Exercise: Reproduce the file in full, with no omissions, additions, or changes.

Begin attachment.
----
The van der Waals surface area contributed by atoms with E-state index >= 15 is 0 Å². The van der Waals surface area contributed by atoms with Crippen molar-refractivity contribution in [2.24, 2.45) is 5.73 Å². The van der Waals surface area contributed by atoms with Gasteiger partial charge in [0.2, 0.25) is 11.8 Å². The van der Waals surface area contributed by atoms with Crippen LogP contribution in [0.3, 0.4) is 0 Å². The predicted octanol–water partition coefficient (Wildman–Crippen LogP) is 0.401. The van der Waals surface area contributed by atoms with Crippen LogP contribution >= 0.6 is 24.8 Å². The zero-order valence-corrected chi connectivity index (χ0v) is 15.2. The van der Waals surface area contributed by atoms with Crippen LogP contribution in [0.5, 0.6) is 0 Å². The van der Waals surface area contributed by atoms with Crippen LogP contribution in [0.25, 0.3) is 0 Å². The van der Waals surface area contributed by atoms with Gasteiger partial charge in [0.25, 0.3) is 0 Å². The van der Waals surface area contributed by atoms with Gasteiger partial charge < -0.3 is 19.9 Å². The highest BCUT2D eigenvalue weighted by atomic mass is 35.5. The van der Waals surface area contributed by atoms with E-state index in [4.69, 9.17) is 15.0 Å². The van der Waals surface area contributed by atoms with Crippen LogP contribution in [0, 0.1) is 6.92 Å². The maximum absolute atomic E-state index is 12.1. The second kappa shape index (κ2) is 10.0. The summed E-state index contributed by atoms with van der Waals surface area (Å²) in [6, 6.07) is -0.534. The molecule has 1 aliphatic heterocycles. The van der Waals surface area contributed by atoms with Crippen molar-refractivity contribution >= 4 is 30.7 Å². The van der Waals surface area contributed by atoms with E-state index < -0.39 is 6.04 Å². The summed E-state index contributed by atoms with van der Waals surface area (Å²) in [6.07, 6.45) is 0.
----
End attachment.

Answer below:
The van der Waals surface area contributed by atoms with E-state index >= 15 is 0 Å². The van der Waals surface area contributed by atoms with Crippen molar-refractivity contribution in [2.24, 2.45) is 5.73 Å². The van der Waals surface area contributed by atoms with Gasteiger partial charge in [0.2, 0.25) is 11.8 Å². The van der Waals surface area contributed by atoms with Crippen LogP contribution in [0.3, 0.4) is 0 Å². The predicted octanol–water partition coefficient (Wildman–Crippen LogP) is 0.401. The van der Waals surface area contributed by atoms with Crippen LogP contribution >= 0.6 is 24.8 Å². The zero-order valence-corrected chi connectivity index (χ0v) is 15.2. The van der Waals surface area contributed by atoms with Crippen LogP contribution in [0.5, 0.6) is 0 Å². The van der Waals surface area contributed by atoms with Crippen LogP contribution in [0.25, 0.3) is 0 Å². The van der Waals surface area contributed by atoms with Gasteiger partial charge in [0.25, 0.3) is 0 Å². The van der Waals surface area contributed by atoms with Gasteiger partial charge < -0.3 is 19.9 Å². The highest BCUT2D eigenvalue weighted by atomic mass is 35.5. The van der Waals surface area contributed by atoms with E-state index in [4.69, 9.17) is 15.0 Å². The van der Waals surface area contributed by atoms with Crippen LogP contribution in [0, 0.1) is 6.92 Å². The maximum absolute atomic E-state index is 12.1. The second kappa shape index (κ2) is 10.0. The summed E-state index contributed by atoms with van der Waals surface area (Å²) in [6, 6.07) is -0.534. The molecule has 1 aliphatic heterocycles. The van der Waals surface area contributed by atoms with Crippen molar-refractivity contribution >= 4 is 30.7 Å². The van der Waals surface area contributed by atoms with E-state index < -0.39 is 6.04 Å². The summed E-state index contributed by atoms with van der Waals surface area (Å²) in [6.07, 6.45) is 0.